Volosozhar and Trankov couldn’t do it. Neither did Shen and Zhao. Nor Gordeeva and Grinkov.
Canadians Meagan Duhamel and Eric Radford can win a third straight pairs world title next week, a feat not seen since Irina Rodnina and Alexander Zaitsev of the Soviet Union won six in a row from 1973 through 1978.
But they don’t feel like favorites.
“We’re coming in a little more under the radar,” Radford said.
They lost their two most recent international competitions — third at the Grand Prix Final in December; second at the Four Continents Championships in February.
Duhamel and Radford are seeded fifth by best international scores this season going into the world championships in Helsinki.
“Sometimes it feels like worlds last year was so long ago,” Radford said.
Last year in Boston, Duhamel and Radford had the performance of their seven-year partnership in the world championships free skate. They tallied a personal-best 153.81 points, more than seven points clear of their previous best.
It was easily enough to overtake Chinese short-program leaders Sui Wenjing and Han Cong, who were relegated to silver behind the Canadians for a second straight year.
This season, Duhamel and Radford haven’t come within 13 points of their 2016 World Championships total. Duhamel went through “an unforeseeable circumstance” in her personal life in November that she chooses not to reveal.
They implemented the throw triple Axel, but Duhamel fell three times in a four-event stretch this fall. They lost by nearly 13 points at December’s Grand Prix Final, which ended with a Duhamel backstage meltdown.
“We never fell like that at home [in practice],” Duhamel said on the IceTalk podcast. “It started to shake us up a little bit.”
They replaced the throw triple Axel in their program. Without it in February, both skaters had trouble with jumps at Four Continents at the 2018 Olympic venue and finished nearly 13 points behind Sui and Han.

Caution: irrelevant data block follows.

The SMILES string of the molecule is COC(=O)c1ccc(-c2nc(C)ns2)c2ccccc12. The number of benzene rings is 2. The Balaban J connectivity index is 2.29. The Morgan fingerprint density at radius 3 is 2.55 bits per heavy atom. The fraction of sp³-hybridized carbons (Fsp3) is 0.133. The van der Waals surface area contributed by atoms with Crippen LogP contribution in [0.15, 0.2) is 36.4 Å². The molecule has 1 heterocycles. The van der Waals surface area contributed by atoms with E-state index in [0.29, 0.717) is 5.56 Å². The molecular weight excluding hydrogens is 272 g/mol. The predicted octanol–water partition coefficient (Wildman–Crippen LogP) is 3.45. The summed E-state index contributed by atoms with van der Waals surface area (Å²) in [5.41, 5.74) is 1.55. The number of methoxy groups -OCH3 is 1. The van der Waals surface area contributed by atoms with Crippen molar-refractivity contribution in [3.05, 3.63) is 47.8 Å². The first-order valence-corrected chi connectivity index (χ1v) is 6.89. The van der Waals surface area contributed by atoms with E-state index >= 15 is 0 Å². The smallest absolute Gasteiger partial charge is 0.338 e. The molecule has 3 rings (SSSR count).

“We kind of went back to square one, to the drawing board after Four Continents, reassessing what’s gone on this season, why are we underperforming, why are we not succeeding in competition the way we are training,” Duhamel said.
They made program changes, notably on their throw and jump entrances and overhauling the footwork in their short program.
Duhamel adopted a rescue dog from South Korea. Radford, who had surgery over the summer to remove a cyst from his ankle bone, leaned on a sports psychologist.
“I personally feel a lot more relaxed and seemless,” Radford said. “That feeling has come a little bit later this season.”
Five pairs could take gold in Helsinki in perhaps the most wide-open event.
Germans Aliona Savchenko and (French-born) Bruno Massot won both of their fall Grand Prix events but missed the Grand Prix Final after she tore an ankle ligament. They returned to take silver at the European Championships in January with the best score of their two-year partnership.
Young Russians Yevgenia Tarasova and Vladimir Morozov stepped up to win the Grand Prix Final, the second-biggest annual competition, and then the European Championships. But free-skate struggles have dogged them this season.
Another Russian pair, Olympic silver medalists Ksenia Stolbova and Fedor Klimov, are perhaps the biggest wild card. They missed the fall season due to Stolbova’s left leg injury, but then beat Tarasova and Morozov in their season debut at the Russian Championships. Stolbova fell on their throw triple flip in both programs at the European Championships in January, and they finished fourth.
Then there are Sui and Han, looking to break through for a first senior world title in their sixth try (though Sui is just 21 years old, and Han 24). They missed the fall season after Sui underwent right ankle and left foot surgeries last spring. They returned at Four Continents and posted personal-best free skate and total scores, ranking only behind Tarasova and Morozov for the season.
U.S. pairs Alexa Scimeca Knierim and Christopher Knierim and Haven Denney and Brandon Frazier have both missed significant time due to injury in the last two years. They are behind the top pairs from Canada, China and Russia.
The U.S. hasn’t put a pair in the world championships top five since 2006, and that doesn’t figure to change next week.
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NBC Sports researcher Sarah Hughes contributed to this report.